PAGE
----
exploitative

[ik-sploi-tuh-tiv]
See more synonyms for exploitative on Thesaurus.com
adjective
  1. taking unfair or unethical advantage of a person, group, or situation for the purpose of profit, comfort, or advancement: Her success attracted too many exploitative relatives to count.
Also ex·ploit·ive [ik-sploi-tiv] /ɪkˈsplɔɪ tɪv/.Sometimes ex·ploit·a·to·ry [ik-sploi-tuh-tawr-ee, -tohr-ee] /ɪkˈsplɔɪ təˌtɔr i, -ˌtoʊr i/.

Origin of exploitative

First recorded in 1890–95; exploit2 + -ative
Related formsex·ploit·a·tive·ly, adverb

exploit

2
[verb ik-sploit; noun eks-ploit, ik-sploit]
verb (used with object)
  1. to utilize, especially for profit; turn to practical account: to exploit a business opportunity.
  2. to use selfishly for one's own ends: employers who exploit their workers.
  3. to advance or further through exploitation; promote: He exploited his new movie through a series of guest appearances.
noun Digital Technology.
    1. a flaw in hardware or software that is vulnerable to hacking or other cyberattacks.
    2. a piece of software that takes advantage of such a flaw to compromise a computer system or network.
  1. (in a video game) the use of a bug or flaw in game design to a player’s advantage or to the disadvantage of other players.

Origin of exploit

2
1375–1425; < French exploiter, derivative of exploit (noun); replacing late Middle English expleiten “to achieve,” from Anglo-French, Middle French espleiter, espleitier derivative of espleit, esploit (noun). See exploit1
Related formsex·ploit·a·ble, adjectiveex·ploit·a·bil·i·ty, nounex·ploit·a·tive, ex·ploit·a·to·ry [ik-sploi-tuh-tawr-ee, -tohr-ee] /ɪkˈsplɔɪ təˌtɔr i, -ˌtoʊr i/, ex·ploit·ive, adjectiveex·ploit·er, nounhalf-ex·ploit·ed, adjectivenon·ex·ploit·a·ble, adjectivenon·ex·ploit·a·tive, adjectivenon·ex·ploi·tive, adjectiveself-ex·ploit·ed, adjectiveself-ex·ploit·ing, adjectiveun·ex·ploit·a·ble, adjectiveun·ex·ploit·a·tive, adjectiveun·ex·ploit·ed, adjectiveun·ex·ploit·ive, adjective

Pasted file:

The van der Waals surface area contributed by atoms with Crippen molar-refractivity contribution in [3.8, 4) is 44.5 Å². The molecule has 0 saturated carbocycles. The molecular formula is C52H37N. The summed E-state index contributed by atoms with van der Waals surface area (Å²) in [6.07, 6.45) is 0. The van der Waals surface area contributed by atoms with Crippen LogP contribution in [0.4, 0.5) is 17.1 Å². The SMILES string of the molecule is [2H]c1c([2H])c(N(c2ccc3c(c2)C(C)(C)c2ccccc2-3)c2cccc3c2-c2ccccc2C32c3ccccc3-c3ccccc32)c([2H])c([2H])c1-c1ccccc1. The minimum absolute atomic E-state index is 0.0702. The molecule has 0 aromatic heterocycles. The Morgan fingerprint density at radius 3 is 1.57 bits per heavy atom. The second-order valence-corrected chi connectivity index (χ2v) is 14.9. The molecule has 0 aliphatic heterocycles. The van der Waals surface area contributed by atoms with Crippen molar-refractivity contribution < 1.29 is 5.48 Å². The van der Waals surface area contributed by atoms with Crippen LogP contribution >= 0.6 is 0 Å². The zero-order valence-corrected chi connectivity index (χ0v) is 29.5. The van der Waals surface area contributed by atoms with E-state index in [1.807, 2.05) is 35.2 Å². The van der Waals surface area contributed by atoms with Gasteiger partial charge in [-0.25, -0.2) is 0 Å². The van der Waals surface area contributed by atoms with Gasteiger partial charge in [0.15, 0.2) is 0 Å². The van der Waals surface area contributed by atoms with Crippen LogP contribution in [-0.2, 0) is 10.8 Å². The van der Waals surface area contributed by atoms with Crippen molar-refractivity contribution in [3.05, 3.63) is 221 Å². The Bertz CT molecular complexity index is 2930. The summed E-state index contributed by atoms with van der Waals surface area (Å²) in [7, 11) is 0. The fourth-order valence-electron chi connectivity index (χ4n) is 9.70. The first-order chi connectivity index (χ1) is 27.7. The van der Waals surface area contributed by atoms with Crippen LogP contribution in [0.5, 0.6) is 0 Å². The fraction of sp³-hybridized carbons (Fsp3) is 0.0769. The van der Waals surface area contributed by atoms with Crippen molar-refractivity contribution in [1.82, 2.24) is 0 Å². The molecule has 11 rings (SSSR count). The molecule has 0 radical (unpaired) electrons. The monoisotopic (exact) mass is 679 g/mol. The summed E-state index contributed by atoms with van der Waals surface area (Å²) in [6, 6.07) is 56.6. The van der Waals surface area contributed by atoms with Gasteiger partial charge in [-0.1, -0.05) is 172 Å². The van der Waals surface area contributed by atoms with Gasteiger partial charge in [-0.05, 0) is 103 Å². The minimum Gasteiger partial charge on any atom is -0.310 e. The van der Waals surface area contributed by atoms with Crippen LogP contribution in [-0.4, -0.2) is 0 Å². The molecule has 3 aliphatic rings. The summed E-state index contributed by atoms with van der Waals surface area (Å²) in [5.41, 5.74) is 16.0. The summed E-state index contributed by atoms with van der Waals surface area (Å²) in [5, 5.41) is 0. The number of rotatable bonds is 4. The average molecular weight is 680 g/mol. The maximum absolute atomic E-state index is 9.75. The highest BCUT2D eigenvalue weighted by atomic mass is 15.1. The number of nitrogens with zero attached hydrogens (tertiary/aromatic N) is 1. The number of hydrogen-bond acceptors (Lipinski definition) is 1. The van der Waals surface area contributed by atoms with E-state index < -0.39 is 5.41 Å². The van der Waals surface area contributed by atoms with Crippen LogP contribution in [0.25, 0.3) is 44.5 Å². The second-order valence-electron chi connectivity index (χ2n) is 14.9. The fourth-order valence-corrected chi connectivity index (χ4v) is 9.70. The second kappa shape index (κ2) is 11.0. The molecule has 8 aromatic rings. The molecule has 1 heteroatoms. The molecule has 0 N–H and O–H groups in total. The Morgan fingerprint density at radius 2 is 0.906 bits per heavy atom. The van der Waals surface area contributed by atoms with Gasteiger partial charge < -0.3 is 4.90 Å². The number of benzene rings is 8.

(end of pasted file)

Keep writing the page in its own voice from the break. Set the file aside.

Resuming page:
Dictionary.com Unabridged Based on the Random House Unabridged Dictionary, © Random House, Inc. 2018


Examples from the Web for exploitive

Contemporary Examples of exploitive

Historical Examples of exploitive

  • Some of these, however, were exploitive and in contradiction to the faith which he professed.

    Herein is Love

    Reuel L. Howe

  • Poverty and the greater portion of crime can be traced directly to this exploitive system.


British Dictionary definitions for exploitive

exploit

noun (ˈɛksplɔɪt)
  1. a notable deed or feat, esp one that is noble or heroic
verb (ɪkˈsplɔɪt) (tr)
  1. to take advantage of (a person, situation, etc), esp unethically or unjustly for one's own ends
  2. to make the best use ofto exploit natural resources
Derived Formsexploitable, adjectiveexploitation, nounexploitive or exploitative, adjective

Word Origin for exploit

C14: from Old French: accomplishment, from Latin explicitum (something) unfolded, from explicāre to explicate
Collins English Dictionary - Complete & Unabridged 2012 Digital Edition © William Collins Sons & Co. Ltd. 1979, 1986 © HarperCollins Publishers 1998, 2000, 2003, 2005, 2006, 2007, 2009, 2012

Word Origin and History for exploitive

exploit

n.

late 14c., "outcome of an action," from Old French esploit (12c.), a very common word, used in senses of "action, deed, profit, achievement," from Latin explicitum "a thing settled, ended, displayed," neuter of explicitus, past participle of explicare "unfold" (see explicit).

Meaning "feat, achievement" is c.1400. Sense evolution is from "unfolding" to "bringing out" to "having advantage" to "achievement." Related: Exploits.

exploit

v.

c.1400 espleiten, esploiten "to accomplish, achieve, fulfill," from Old French esploitier, espleiter, from esploit (see exploit (n.)).

The sense of "use selfishly" first recorded 1838, from French, perhaps extended from use of the word with reference to mines, etc. (cf. exploitation). Related: Exploited; exploiting. As an adjective form, exploitative (1882) is from French; exploitive (by 1859) appears to be a native formation.

Online Etymology Dictionary, © 2010 Douglas Harper